Installation of Tableau Server Ubuntu On Promise 2018.2

Hi Everyone,

On my last post, I mentioned to Easy DWH and Easy Dashboarding that post is related with my last post.

Lets Start;

Create a folder and store downloaded file in that path.

mkdir tableauinst

wget https://www.tableau.com/downloads/server/deb

Step 1: Install Tableau Server package and start Tableau Services Manager

Install Tableau Server with your distribution’s package manager, then run a script to initialize Tableau Services Manager (TSM). Tableau Services Manager is the management toolset used to install, configure, and manage Tableau services.

The initialize script is included with the installed package.

1 – Log on as a user with sudo access to the computer where you want to install Tableau Server.

2 – Navigate to the directory where you copied the Tableau Server installation package.

3 – Use the package manager to install the Tableau Server package.

sudo apt-get update
sudo apt-get -y install gdebi-core
sudo gdebi -n tableau-server-<version>_amd64.deb

4 – Run the following script to start TSM:

sudo ./initialize-tsm –accepteula

5 – After initialization is complete, close the terminal session:
logout

6 – Navigate to the scripts directory:

cd /opt/tableau/tableau_server/packages/scripts.<version>

7 – If your organization uses a forward proxy solution to access the internet, then configure Tableau Server to use the proxy server. Tableau Server must access the internet for map data and for default licensing functionality.

Step 2: Activate and register Tableau Server

Before you can configure Tableau Server you must activate a license and register.

Beginning by logging on to the TSM web UI. See Sign in to Tableau Services Manager Web UI.

Step 3: Configure general server settings

The most important configuration on this Setup page is the identity store option.

I did Local Auth, so you can specify others, check on Tableau website.

Step 4: Create the Tableau Server administrator account

Create the Tableau Server administrator account.

  • If you are using LDAP for authentication, then the account that you specify here must be a user in the directory.

    Run the following command:

    tabcmd initialuser --server 'localhost:80' –username '<AD-user-name>'

  • On the other hand, if you are running Tableau Server with local authentication, the username and password that you specify here will be used to create the administrative account. Enter a strong password for this account.

    Run the following command:

    tabcmd initialuser --server 'localhost:80' --username 'admin'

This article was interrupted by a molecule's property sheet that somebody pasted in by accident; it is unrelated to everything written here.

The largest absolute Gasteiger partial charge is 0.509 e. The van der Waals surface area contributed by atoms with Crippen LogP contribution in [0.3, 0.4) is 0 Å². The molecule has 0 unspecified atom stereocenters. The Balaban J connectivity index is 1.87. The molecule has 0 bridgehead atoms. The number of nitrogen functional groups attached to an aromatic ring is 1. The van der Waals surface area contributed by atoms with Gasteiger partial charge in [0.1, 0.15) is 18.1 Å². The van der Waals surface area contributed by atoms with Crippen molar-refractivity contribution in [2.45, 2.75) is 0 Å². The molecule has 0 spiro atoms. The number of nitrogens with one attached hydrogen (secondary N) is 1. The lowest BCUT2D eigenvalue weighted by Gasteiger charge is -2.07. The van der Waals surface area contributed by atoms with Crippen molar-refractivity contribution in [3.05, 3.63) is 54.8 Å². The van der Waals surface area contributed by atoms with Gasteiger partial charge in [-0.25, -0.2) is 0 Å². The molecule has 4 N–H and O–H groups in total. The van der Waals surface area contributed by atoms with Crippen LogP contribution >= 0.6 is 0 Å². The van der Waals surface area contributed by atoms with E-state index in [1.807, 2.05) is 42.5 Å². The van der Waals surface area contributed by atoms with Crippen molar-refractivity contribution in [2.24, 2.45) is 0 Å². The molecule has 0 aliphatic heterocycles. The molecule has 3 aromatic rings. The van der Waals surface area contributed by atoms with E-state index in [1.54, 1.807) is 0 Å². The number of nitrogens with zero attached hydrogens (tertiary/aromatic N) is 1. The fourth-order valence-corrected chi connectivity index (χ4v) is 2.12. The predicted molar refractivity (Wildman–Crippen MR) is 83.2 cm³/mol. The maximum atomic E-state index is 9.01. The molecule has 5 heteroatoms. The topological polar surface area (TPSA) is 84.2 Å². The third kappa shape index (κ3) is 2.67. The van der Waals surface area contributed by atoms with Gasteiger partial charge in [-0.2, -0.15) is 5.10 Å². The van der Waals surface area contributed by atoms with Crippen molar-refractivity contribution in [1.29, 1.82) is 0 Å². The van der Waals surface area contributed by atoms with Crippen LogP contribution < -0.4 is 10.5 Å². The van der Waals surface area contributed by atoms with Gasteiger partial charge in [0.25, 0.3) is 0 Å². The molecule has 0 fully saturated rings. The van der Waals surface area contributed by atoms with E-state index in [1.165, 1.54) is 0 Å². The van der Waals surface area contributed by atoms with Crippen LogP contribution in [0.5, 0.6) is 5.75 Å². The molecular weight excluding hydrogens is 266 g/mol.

Use this account to access the Tableau Server admin web pages.

Step 5: Configure local firewall (optional)

We recommend that you run a local firewall on the computer that is running Tableau Server. This is a security best practice. By default, Linux distributions do not enable firewall during standard installations.

If you have installed or enabled a local firewall then you must open two ports for Tableau Server. These ports are the gateway port (TCP 80) and the tabadmincontroller port (TCP 8850). The following procedure shows an example of how to open these ports using Firewalld, which is the default firewall on CentOS. If you are using a different firewall then you’ll need to determine the right commands to run to open these ports.

  1. Start firewalld:

    sudo systemctl start firewalld

  2. Set default zone to public. Run the following command:

    sudo firewall-cmd --set-default-zone=public

  3. Add ports for the gateway port and the tabadmincontroller port. Run the following commands:

    sudo firewall-cmd --permanent --add-port=80/tcp

    sudo firewall-cmd --permanent --add-port=8850/tcp

  4. Reload the firewall and verify the settings. Run the following commands:

    sudo firewall-cmd --reload

    sudo firewall-cmd --list-all

    Bingo, Tableau is working now, just a sample from tableau dashboard 🙂

Analytics on GC – BQ

Hello Everyone,

Last a few days I spent the time to find some solutions for easy DWH and easy Dashboarding.

Lets Start;

 

1Create a GC account

 

Which is promoted 300 $ per 1st year.

https://cloud.google.com/gcp/

2 – Create A project and enable billing for that project.

 

Just write your credit card information for 1$ sample payment, Google will send again your bank account.

If you have some data from your current DWH or some files on somewhere;

3Create a Cloud Storage for BQ
set getting data from some sources

4Create a Sync Job for s3 or wherever you want to get data sources

I’m getting my data from s3, you have to set a name for source and one name for a destination, so I mention that like s3toGCstorage source and for destination destinations3toGCstorage.

And now you have your data on GC Storage, it scheduled and it works fine.

5Create a dataset on BigQuery

bq mk BigTableau

6Create a Table and Load Data from GCStorage